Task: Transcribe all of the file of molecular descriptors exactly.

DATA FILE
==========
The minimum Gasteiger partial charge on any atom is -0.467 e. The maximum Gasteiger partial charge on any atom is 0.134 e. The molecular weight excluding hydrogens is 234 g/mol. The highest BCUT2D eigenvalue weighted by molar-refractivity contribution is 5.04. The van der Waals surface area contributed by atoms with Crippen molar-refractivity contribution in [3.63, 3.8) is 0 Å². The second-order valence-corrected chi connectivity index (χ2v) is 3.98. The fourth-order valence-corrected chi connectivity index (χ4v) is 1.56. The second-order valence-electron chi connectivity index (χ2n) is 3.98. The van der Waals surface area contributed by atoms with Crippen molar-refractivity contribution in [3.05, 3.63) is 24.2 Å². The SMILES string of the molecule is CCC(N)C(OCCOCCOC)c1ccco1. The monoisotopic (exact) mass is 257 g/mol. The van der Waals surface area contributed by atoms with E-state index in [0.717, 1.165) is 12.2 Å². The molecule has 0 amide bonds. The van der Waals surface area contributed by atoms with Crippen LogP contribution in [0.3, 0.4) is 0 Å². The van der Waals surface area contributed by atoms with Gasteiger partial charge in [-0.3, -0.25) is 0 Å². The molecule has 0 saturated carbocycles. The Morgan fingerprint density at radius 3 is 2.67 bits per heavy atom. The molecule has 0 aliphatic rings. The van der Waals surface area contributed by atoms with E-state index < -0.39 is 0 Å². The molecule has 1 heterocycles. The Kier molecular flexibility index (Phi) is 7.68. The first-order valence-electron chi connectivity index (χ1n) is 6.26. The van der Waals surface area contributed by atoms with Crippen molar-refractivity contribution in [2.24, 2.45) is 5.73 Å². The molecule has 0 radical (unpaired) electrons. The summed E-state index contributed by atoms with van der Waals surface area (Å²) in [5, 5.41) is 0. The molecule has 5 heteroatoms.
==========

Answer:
The minimum Gasteiger partial charge on any atom is -0.467 e. The maximum Gasteiger partial charge on any atom is 0.134 e. The molecular weight excluding hydrogens is 234 g/mol. The highest BCUT2D eigenvalue weighted by molar-refractivity contribution is 5.04. The van der Waals surface area contributed by atoms with Crippen molar-refractivity contribution in [3.63, 3.8) is 0 Å². The second-order valence-corrected chi connectivity index (χ2v) is 3.98. The fourth-order valence-corrected chi connectivity index (χ4v) is 1.56. The second-order valence-electron chi connectivity index (χ2n) is 3.98. The van der Waals surface area contributed by atoms with Crippen molar-refractivity contribution in [3.05, 3.63) is 24.2 Å². The SMILES string of the molecule is CCC(N)C(OCCOCCOC)c1ccco1. The monoisotopic (exact) mass is 257 g/mol. The van der Waals surface area contributed by atoms with E-state index in [0.717, 1.165) is 12.2 Å². The molecule has 0 amide bonds. The van der Waals surface area contributed by atoms with Crippen LogP contribution in [0.3, 0.4) is 0 Å². The van der Waals surface area contributed by atoms with Gasteiger partial charge in [-0.3, -0.25) is 0 Å². The molecule has 0 saturated carbocycles. The Morgan fingerprint density at radius 3 is 2.67 bits per heavy atom. The molecule has 0 aliphatic rings. The van der Waals surface area contributed by atoms with E-state index < -0.39 is 0 Å². The molecule has 1 heterocycles. The Kier molecular flexibility index (Phi) is 7.68. The first-order valence-electron chi connectivity index (χ1n) is 6.26. The van der Waals surface area contributed by atoms with Crippen molar-refractivity contribution in [2.24, 2.45) is 5.73 Å². The molecule has 0 radical (unpaired) electrons. The summed E-state index contributed by atoms with van der Waals surface area (Å²) in [5, 5.41) is 0. The molecule has 5 heteroatoms.